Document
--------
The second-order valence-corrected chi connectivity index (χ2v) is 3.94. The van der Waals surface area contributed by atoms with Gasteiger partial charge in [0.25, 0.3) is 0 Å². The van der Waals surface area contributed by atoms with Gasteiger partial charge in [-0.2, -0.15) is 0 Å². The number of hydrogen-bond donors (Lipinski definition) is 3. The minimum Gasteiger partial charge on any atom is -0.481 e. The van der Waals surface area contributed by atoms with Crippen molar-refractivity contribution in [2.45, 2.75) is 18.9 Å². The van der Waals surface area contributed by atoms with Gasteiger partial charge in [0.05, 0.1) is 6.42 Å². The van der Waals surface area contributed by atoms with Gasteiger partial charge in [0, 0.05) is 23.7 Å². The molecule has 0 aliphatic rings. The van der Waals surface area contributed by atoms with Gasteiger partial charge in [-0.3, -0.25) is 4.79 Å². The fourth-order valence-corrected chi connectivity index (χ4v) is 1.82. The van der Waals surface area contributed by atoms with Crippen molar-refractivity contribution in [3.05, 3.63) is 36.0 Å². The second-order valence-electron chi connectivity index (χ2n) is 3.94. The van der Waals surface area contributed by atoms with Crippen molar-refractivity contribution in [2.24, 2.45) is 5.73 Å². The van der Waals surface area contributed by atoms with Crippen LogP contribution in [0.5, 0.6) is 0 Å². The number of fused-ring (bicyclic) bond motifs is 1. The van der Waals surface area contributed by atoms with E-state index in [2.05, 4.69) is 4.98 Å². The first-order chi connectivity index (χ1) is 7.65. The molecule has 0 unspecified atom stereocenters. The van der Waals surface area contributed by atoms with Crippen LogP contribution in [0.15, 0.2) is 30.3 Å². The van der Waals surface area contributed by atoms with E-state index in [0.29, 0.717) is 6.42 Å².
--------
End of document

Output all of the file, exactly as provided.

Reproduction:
The second-order valence-corrected chi connectivity index (χ2v) is 3.94. The van der Waals surface area contributed by atoms with Gasteiger partial charge in [0.25, 0.3) is 0 Å². The van der Waals surface area contributed by atoms with Gasteiger partial charge in [-0.2, -0.15) is 0 Å². The number of hydrogen-bond donors (Lipinski definition) is 3. The minimum Gasteiger partial charge on any atom is -0.481 e. The van der Waals surface area contributed by atoms with Crippen molar-refractivity contribution in [2.45, 2.75) is 18.9 Å². The van der Waals surface area contributed by atoms with Gasteiger partial charge in [0.05, 0.1) is 6.42 Å². The van der Waals surface area contributed by atoms with Gasteiger partial charge in [0, 0.05) is 23.7 Å². The molecule has 0 aliphatic rings. The van der Waals surface area contributed by atoms with Gasteiger partial charge in [-0.3, -0.25) is 4.79 Å². The fourth-order valence-corrected chi connectivity index (χ4v) is 1.82. The van der Waals surface area contributed by atoms with Crippen molar-refractivity contribution in [3.05, 3.63) is 36.0 Å². The second-order valence-electron chi connectivity index (χ2n) is 3.94. The van der Waals surface area contributed by atoms with Crippen molar-refractivity contribution in [2.24, 2.45) is 5.73 Å². The van der Waals surface area contributed by atoms with Crippen LogP contribution in [0.5, 0.6) is 0 Å². The number of fused-ring (bicyclic) bond motifs is 1. The van der Waals surface area contributed by atoms with E-state index in [2.05, 4.69) is 4.98 Å². The first-order chi connectivity index (χ1) is 7.65. The molecule has 0 unspecified atom stereocenters. The van der Waals surface area contributed by atoms with Crippen LogP contribution in [0.15, 0.2) is 30.3 Å². The van der Waals surface area contributed by atoms with E-state index in [0.29, 0.717) is 6.42 Å².